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Think back to the days, weeks and even months after you gave birth. Does the phrase "hit by a train" not even come close to describing your physical, mental and emotional state at that time? Did you have “baby blues” or post-partum depression?
What would you say if a pill could have lessened your pain, improved your recovery time and could help prevent post-partum depression?
What would you say if that pill was made out of your placenta?
There are a wide variety of cultural beliefs and practices about the placenta. You may have heard some societies treat the placenta “as a spiritual being with its own burial rituals. Other cultures believe that the placenta has healing properties.”
The placenta is an amazingly unique organ, as it not only nourishes your baby during pregnancy, it is the only “disposable” organ grown specifically for this purpose.
When a woman uses her placenta for healing properties by consuming it (in many different forms), it is called, “placentophagy”. There have been studies on animals who eat their placentas after birth, and in lab rats, “may provide pain-relief during and after delivery”. It has been shown that “an active substance present in the placenta and amniotic fluid called Placental Opioid-Enhancing Factor (POEF) seems to act as an analgesic by raising pain thresholds.” Your placenta contains many nutrients and hormones that nourished your baby, and these may help new moms to restore balance to their body, provide more energy and help with post-partum healing.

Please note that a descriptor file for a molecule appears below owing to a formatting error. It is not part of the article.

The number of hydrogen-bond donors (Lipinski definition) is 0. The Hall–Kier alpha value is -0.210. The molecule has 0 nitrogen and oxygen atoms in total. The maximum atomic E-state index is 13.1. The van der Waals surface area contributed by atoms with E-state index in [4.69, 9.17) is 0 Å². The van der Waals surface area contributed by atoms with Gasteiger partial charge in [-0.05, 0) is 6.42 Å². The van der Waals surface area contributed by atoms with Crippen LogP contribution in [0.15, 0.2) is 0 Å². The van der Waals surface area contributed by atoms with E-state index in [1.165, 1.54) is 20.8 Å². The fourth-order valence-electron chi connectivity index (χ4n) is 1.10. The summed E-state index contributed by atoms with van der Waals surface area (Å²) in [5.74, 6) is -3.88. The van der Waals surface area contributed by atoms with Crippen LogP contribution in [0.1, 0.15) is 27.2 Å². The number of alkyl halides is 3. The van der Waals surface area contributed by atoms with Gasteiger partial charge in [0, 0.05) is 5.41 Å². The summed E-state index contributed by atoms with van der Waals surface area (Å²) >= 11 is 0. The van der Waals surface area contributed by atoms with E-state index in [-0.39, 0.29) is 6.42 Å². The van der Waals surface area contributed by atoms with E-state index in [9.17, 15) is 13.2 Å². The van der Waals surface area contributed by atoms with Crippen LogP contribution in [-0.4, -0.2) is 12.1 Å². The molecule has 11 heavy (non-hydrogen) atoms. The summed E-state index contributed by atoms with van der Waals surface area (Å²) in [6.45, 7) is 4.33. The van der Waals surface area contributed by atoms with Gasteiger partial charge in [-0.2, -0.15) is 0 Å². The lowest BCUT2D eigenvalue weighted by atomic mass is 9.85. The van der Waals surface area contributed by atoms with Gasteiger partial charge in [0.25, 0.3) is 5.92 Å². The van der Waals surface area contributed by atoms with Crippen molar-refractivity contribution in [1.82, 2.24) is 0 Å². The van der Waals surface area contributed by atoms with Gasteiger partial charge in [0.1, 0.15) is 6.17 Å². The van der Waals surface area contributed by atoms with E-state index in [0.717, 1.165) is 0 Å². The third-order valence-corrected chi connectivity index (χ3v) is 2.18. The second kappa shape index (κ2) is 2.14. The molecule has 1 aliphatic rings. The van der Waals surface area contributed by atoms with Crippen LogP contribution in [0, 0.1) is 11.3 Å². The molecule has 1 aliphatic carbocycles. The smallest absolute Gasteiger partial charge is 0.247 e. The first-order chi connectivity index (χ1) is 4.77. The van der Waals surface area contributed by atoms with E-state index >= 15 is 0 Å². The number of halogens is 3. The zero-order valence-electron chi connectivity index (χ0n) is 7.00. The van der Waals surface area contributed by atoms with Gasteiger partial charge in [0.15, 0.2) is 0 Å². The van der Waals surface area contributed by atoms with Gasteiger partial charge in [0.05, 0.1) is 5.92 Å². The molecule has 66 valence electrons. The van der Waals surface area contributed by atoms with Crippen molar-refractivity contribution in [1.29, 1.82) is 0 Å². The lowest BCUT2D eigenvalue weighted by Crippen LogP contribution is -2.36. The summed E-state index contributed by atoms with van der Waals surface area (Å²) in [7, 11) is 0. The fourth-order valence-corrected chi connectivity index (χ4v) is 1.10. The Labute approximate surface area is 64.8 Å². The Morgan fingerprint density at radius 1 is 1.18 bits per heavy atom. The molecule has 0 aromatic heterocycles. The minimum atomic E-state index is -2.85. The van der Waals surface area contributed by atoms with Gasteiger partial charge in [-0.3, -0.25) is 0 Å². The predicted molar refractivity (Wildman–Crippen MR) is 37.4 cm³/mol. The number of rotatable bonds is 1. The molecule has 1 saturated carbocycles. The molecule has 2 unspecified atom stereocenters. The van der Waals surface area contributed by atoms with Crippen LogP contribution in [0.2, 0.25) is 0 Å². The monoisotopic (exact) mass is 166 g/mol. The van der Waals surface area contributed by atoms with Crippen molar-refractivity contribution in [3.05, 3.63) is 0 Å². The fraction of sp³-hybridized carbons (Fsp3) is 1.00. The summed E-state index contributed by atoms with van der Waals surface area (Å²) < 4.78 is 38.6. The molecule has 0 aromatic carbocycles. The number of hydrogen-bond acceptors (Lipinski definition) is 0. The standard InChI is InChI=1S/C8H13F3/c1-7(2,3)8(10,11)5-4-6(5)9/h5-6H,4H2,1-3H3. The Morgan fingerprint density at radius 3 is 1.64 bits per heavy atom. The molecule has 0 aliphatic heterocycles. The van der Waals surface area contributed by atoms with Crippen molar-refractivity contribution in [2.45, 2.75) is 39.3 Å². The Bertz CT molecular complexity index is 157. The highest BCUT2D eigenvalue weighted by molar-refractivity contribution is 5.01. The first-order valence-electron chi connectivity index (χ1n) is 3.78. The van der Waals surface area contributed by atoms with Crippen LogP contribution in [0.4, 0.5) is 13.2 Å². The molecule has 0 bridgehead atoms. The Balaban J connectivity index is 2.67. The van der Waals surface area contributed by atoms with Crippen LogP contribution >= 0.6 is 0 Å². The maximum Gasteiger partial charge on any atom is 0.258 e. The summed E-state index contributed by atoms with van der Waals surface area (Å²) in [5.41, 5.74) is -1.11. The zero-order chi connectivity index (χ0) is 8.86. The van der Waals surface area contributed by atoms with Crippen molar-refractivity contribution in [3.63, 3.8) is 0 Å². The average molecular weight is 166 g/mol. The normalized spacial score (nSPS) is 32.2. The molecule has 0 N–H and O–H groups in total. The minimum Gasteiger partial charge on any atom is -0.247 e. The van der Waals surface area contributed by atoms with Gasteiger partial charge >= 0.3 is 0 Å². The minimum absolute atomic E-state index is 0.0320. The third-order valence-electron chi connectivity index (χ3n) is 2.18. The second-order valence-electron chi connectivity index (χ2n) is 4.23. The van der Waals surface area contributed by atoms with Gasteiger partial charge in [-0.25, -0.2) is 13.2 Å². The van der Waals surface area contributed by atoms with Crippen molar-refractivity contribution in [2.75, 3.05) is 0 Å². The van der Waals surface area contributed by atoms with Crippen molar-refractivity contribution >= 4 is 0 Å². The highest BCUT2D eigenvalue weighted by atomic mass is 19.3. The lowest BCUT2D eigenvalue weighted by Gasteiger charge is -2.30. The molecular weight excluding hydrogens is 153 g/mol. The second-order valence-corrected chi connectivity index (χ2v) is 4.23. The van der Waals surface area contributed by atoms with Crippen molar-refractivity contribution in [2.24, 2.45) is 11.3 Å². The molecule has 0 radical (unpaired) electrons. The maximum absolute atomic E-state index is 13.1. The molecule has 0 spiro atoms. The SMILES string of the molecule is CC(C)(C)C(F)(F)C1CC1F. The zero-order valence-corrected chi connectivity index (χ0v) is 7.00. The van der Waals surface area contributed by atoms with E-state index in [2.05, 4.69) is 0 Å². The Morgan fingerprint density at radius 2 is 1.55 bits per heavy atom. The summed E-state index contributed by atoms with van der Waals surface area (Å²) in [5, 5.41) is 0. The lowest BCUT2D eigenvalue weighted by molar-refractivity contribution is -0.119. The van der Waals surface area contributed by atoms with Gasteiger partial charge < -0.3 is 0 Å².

If you are interested in the potential health benefits of your placenta after birth, but are too skittish to think about handling your own placenta, you can hire a “placental encapsulation service” specialist who can come to your home and prepare your placenta for you. Specialists who have received training for encapsulating have most likely received a PBi certification, and use a dehydrator to dry out your placental tissue, ground the dried tissue and create pills (“encapsulation”) for women to consume after giving birth. The process costs about $200-$300, and pills last about 6 weeks.